Even when the bad actors manage to escape unscathed, there is a ripple effect in the surrounding community. For example, in October 2013 in Surrey, British Columbia, thieves cut through a utility pole in the province and waited for the BC Hydro and Power authority to respond by shutting off the power.
Once the power was cut off, the thieves removed five meters of braided copper wire. A nearby clinic was left without power for two days, affecting its ability to treat more than 200 patients.
There has been a concerted effort by the sectors most affected by copper and other metal theft to fight back.
One such coalition is Provincial Electricity Physical Security (PEPS) Alberta, a working group made up of stakeholders from the electricity, metal, and telecommunications industries.
PEPS was formed about a decade ago to fight industrial crime in rural areas through legislative and educational efforts. The group works alongside the Royal Canadian Mounted Police (RCMP) and other law enforcement entities to reduce and prevent crime.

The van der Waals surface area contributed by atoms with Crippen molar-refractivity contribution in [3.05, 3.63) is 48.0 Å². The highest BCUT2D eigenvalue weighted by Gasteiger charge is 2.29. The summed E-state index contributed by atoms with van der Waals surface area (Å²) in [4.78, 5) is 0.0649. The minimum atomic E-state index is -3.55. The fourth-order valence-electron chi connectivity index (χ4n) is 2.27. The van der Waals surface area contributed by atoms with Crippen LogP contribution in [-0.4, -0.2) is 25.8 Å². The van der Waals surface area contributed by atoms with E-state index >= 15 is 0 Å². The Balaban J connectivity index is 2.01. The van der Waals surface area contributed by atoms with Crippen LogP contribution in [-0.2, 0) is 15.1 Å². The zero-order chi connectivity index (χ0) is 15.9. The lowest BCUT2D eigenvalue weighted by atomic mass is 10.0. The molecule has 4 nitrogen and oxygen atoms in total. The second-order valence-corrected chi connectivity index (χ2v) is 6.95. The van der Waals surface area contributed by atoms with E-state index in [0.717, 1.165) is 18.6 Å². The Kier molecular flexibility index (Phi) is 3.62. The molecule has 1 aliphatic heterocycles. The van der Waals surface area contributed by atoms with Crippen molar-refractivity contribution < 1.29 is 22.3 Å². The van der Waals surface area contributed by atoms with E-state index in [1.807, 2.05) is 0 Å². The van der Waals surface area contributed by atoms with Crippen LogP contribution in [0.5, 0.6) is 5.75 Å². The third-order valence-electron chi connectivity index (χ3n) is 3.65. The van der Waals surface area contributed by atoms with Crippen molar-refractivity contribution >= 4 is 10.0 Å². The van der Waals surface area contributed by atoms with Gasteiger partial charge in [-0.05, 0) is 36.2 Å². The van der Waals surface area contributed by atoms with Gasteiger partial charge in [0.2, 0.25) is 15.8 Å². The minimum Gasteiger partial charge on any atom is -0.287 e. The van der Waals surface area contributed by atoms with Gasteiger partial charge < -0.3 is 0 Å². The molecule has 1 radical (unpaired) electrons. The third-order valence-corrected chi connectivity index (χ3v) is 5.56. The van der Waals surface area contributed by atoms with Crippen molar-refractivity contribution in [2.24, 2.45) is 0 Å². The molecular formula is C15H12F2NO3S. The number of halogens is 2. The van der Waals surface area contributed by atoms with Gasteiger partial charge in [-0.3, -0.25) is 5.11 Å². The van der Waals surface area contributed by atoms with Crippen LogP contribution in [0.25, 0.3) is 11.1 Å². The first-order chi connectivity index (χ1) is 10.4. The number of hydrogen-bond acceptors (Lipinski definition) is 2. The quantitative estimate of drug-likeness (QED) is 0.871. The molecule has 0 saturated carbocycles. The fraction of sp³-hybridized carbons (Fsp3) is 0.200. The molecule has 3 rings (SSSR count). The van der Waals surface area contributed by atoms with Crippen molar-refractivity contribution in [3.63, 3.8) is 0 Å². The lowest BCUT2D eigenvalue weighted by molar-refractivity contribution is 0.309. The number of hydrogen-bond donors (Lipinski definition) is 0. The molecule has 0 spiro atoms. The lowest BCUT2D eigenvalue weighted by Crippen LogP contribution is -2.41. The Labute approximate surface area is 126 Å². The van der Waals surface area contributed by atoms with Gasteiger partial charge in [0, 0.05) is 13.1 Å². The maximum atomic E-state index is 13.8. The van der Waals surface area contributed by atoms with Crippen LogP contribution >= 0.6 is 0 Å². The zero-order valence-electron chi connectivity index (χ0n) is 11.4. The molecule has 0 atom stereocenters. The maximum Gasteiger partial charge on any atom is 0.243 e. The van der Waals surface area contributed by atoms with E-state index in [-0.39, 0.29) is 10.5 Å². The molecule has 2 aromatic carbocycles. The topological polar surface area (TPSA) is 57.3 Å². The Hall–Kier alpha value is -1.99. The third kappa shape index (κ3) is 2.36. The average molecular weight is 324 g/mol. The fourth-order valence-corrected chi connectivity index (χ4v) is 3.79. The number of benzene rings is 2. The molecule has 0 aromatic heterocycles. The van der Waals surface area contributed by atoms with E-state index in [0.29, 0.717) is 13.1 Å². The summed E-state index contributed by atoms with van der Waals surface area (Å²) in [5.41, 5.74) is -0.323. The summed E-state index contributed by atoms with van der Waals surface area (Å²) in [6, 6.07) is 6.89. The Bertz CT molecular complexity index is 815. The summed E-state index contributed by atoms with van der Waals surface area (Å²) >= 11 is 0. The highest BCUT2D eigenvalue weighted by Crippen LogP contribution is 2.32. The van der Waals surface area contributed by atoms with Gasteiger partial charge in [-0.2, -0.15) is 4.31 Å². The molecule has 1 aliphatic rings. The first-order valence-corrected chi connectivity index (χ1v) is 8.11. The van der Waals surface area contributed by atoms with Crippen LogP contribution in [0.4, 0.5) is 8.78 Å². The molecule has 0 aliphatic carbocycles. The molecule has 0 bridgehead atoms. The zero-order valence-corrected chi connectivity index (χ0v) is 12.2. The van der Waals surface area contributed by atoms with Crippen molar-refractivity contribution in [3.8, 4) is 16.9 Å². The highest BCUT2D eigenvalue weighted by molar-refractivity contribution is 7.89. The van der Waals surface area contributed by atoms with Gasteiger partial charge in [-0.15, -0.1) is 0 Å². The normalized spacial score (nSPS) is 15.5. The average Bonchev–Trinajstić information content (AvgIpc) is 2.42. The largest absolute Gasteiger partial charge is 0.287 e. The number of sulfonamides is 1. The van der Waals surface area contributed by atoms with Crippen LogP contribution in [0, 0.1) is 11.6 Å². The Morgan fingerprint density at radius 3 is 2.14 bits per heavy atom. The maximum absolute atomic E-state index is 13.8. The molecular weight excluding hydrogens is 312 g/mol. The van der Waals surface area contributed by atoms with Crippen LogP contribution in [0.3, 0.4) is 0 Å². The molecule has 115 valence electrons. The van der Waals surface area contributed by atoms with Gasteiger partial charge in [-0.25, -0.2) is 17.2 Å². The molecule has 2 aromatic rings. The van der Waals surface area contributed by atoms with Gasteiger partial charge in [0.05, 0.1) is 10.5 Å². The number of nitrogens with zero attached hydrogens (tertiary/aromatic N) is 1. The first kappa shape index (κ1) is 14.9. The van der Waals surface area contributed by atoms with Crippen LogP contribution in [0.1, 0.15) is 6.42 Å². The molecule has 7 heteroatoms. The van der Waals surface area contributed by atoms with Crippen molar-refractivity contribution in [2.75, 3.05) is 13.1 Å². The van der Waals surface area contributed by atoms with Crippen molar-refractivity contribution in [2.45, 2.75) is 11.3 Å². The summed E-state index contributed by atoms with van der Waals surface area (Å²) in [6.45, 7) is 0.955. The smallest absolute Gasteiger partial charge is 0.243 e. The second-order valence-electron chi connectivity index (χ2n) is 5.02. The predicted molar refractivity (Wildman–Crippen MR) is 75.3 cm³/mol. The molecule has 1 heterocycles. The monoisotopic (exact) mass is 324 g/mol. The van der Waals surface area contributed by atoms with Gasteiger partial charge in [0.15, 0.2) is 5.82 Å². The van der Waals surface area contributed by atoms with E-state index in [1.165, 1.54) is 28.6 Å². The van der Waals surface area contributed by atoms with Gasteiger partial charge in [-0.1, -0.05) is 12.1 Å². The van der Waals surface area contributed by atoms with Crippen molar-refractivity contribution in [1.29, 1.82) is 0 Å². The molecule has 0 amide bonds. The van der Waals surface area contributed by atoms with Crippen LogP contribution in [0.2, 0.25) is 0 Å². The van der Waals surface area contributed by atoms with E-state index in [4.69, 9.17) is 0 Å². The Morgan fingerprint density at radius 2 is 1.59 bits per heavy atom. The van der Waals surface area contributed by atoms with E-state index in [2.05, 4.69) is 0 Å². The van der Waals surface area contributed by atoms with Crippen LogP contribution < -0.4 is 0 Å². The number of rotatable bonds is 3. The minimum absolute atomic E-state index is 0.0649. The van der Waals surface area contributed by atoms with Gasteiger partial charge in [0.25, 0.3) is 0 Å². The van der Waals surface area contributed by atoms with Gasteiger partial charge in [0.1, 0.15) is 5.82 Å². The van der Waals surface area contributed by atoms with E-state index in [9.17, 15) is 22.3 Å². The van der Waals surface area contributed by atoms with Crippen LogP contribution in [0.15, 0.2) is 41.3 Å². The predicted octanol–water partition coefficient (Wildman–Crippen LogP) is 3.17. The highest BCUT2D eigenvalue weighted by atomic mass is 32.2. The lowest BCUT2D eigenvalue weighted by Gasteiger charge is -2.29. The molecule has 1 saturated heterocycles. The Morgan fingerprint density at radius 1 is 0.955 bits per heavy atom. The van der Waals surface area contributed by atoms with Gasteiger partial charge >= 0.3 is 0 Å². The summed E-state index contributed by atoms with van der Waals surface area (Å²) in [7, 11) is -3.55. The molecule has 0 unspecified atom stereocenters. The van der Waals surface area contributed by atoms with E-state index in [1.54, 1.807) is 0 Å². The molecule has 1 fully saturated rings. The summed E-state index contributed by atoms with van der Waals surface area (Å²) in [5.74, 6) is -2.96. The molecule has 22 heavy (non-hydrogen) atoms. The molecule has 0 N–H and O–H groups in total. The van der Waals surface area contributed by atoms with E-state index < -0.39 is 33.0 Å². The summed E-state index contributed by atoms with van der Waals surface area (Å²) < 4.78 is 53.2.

Scrap metal theft. PEPS is working with the recycling industry and the provincial government to find ways to reduce metal theft. These methods include developing training material for the construction industry on safeguarding assets and for law enforcement to help identify stolen material, sharing of information related to incidents to help police resolve crime, and studying potential legislation to make it more difficult to sell stolen material.